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From Punching In to Rabbit Punching!

“Hey, I heard you do martial arts. Would you be interested in doing some fight choreography?”

This phrase began my involvement as a fight choreographer in Haphead. Director Tate Young and I met during post-production on the feature Ghosts With Shit Jobs, and now we were having some pints and discussing a new web-series that he was involved in, written by Ghosts writer Jim Munroe. Now, I’m a composer by trade (and that is why Tate originally called me), but here was an opportunity to also develop and choreograph a fight sequence. As a longtime fan of martial arts and fighting in the movies with a 3rd degree in Shotokan Karate, I couldn’t pass it up.

Rabbit punches – Overgrowth, and early design considerations

Rabbits Fighting in the Overgrowth videogame
Rabbits Fighting in the videogame Overgrowth

As Tate and I began to discuss the parameters of the fight, it became clear that this was going to have some unique twists. The concept of the series is that in a not-too-distant future, people called “Hapheads” learn deadly fighting skills by playing video games. We used footage from the game Overgrowth, which features bi-pedal jackrabbits kicking the crap out of each other. Fun! Tate and crew wanted the fight to reflect the game, so my first order of business was to answer the question: “what style do oversized ninja bunnies fight in?”

With their wrapped hands in “high guard” position and use of kicks and knees, the answer was a kick-boxing and Muay Thai mix. For our heroine to realistically beat her foe, she needed to utilize a practical, direct and brutal style that focused on a good defence and getting the job done.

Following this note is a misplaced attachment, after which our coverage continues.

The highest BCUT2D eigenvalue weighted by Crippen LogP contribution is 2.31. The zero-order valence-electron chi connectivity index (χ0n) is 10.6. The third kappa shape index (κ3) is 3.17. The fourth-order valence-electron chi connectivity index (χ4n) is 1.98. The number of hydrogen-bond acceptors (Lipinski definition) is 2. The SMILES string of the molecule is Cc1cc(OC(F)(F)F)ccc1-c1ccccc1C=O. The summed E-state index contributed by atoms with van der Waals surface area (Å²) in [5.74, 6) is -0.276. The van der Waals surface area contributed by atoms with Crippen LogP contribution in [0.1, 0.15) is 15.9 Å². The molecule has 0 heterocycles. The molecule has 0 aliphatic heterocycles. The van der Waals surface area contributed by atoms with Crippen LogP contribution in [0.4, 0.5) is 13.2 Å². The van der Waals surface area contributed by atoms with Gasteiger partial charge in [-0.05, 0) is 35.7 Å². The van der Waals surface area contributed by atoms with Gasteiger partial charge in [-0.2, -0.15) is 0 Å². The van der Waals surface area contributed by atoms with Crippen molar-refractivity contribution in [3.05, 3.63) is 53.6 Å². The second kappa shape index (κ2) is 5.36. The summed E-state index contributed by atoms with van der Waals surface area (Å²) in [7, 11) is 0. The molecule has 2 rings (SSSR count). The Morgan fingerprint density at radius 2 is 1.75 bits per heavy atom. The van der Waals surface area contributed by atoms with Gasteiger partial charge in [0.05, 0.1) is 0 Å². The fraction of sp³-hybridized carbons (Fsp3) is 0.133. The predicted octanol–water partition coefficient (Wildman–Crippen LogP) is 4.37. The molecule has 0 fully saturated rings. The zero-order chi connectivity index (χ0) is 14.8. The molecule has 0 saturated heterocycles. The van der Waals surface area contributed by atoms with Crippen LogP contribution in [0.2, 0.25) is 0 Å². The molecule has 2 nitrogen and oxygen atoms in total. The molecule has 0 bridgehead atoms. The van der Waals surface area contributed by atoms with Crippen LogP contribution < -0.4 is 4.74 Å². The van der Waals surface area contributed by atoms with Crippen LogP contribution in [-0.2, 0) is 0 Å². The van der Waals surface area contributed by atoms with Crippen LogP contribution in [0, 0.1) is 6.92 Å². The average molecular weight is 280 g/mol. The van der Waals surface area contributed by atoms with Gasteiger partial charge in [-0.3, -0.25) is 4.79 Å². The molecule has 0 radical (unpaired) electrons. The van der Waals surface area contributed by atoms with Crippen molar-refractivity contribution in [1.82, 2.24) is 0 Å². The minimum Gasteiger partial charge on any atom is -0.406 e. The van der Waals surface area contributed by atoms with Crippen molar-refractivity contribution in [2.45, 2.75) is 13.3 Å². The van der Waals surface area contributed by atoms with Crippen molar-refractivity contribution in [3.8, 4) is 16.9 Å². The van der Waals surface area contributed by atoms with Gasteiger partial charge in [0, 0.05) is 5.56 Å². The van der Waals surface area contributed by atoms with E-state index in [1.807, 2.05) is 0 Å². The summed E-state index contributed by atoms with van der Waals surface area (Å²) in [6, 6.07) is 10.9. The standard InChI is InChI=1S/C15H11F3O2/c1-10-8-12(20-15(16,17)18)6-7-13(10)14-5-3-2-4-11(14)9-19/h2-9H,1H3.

Characterization and style

Crouching Dragon, Hidden Tiger

Crouching Dragon, Hidden Tiger

It’s amazing how much you can tell about a person by how they punch you in the face. This fight would be between Maxine, the protagonist of Haphead, and her evil factory supervisor (who I would portray). For Maxine, I wanted to create a sense of her street-smarts and determination. She stays protected and doesn’t take big chances. She picks the moves with the best percentage, and looks for weaknesses in her stronger opponent. For the supervisor, I imagined a very self-controlled, disciplined and rigid attitude. He would be imposing and powerful, but if you found the chinks in his armour, you could topple this giant. Knowing this, I decided the fight would be tight, dirty, and brutal – not your showy Kung-Fu style (think Crouching Tiger, Hidden Dragon) but more like something out of the Bourne Identity.